Private equity specialist Cyril Demaria will share knowledge and insights on the full value chain of this sector.

“If you decide to put money into your niece’s start-up, what you are doing is investing venture capital. That’s private equity,” says private equity specialist Cyril Demaria. “It’s as old as Babylonian times, but until about 20 years ago, nobody really knew what private equity was. Most of the tools we know today have been around for a very long time, but now the industry has seen a fast-paced professionalization and breakneck innovation.”

Cyril, who lectures at top academic institutions around the world, will be presenting a 3-day Private Equity program at Amsterdam Institute of Finance in September 2020.

Perhaps more than most financial markets, private equity is the subject of a great deal of misinformation and misunderstanding, he says. “Private equity has had a meteoric rise, and this has generated fear and anxiety. It is also very topical and tends to be in the news – more so than other aspects of finance. That’s where this training is useful – in helping people to understand the tools available, the pros and cons, and how to use them.”

Stability

The private equity market – like all aspects of life and work – will be affected by the fallout of the COVID-19 crisis. “Private equity thrives on movement; stability or stillness is what kills it. You have stillness when people are totally content or totally scared,” says Demaria. “It becomes very challenging to know what a company is worth. Price is based on what’s going on around you. You can go to a flea market on a Saturday morning, and you look around the market and get a sense of the price of the piece you are interested in buying. We look at the stock market indirectly to price our assets, and that is now very volatile. It would be very difficult, for example, to price a hotel chain at the moment. There will be operational losses in this industry. We don’t know how much, and we don’t know for how long. But there might also be opportunities. When businesses struggle, the ones that survive gain market share. There will be opportunities in certain sectors like healthcare, for example. With so much flux, most people just wait and see, and transactions might be cancelled, suspended or repriced. Private equity operators continue to invest and thrive.”

Having worked in the venture capital industry in 2000-2002 and in finance throughout his 20-year career, Demaria says, “in the last crisis, consequences were different from what we expected, in both positive and negative ways. It will be the same now, I think. The content of what I teach has been through changes and updates over the years, but I know what is going to be constant. The content is reflecting the state of the art in the sector.”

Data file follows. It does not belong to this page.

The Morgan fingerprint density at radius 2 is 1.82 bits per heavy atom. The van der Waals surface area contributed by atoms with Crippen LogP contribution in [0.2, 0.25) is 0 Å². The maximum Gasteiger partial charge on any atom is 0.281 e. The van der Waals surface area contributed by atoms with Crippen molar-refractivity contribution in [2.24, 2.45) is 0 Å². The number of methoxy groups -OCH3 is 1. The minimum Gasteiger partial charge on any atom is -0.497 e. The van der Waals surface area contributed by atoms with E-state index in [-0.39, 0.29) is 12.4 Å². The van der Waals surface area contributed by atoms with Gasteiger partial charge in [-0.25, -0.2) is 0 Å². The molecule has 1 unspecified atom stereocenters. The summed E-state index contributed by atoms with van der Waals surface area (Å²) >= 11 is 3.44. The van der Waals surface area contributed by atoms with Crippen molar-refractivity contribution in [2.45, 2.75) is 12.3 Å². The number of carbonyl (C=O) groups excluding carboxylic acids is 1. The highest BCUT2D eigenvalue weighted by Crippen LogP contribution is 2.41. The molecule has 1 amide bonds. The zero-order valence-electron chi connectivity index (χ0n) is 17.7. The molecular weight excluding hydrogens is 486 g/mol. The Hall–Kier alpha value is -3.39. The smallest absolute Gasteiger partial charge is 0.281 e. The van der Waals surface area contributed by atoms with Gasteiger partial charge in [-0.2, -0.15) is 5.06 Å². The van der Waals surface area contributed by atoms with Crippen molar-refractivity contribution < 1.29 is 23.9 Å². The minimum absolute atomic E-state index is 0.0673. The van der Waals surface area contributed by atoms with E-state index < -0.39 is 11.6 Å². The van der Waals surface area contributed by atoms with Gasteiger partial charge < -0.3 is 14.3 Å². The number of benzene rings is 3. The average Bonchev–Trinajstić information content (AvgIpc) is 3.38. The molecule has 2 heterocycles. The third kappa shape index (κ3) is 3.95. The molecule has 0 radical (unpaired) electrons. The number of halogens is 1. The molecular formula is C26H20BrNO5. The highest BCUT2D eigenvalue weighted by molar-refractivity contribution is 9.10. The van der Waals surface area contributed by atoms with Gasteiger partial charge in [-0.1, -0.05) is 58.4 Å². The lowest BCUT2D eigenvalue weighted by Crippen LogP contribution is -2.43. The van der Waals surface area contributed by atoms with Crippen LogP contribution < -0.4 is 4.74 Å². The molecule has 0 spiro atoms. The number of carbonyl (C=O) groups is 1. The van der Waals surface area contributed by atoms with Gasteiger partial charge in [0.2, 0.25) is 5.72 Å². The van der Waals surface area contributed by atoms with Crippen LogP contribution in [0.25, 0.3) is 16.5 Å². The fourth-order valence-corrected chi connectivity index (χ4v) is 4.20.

Private Equity course

The Private Equity program is broad and comprehensive. “Many courses focus more narrowly, for instance, on MBO and the technicalities and formulas around that. We designed this course to give a full 360-degrees perspective on the topic, so people can plug into that knowledge and leverage it in their own work,” he says. Overall, it gives a solid and critical understanding of the inner workings of venture capital, growth capital, buyouts and turnarounds, including the operation of private equity funds, reporting and performance measurement, and the institutional investor perspective.

Demaria describes the course as “a kind of structured conversation with people who want to learn”. He says, “It’s very stimulating with a lot of hands-on business cases. The way I think about it is that when you drive, you have mirrors to guide you, but there are dead angles, places the driver can’t see, so they might not have all the information. And there might be assumptions they are making, perhaps about the speed of another car. Having done a lot of different things in the private equity and having experienced the full value chain of the sector, I notably help them check these blind spots and assumptions.”

He adds that the attendees add tremendously to the course. “You get a very interesting mix of participants, and their knowledge and work experience contributes to making it an interesting and stimulating class.”

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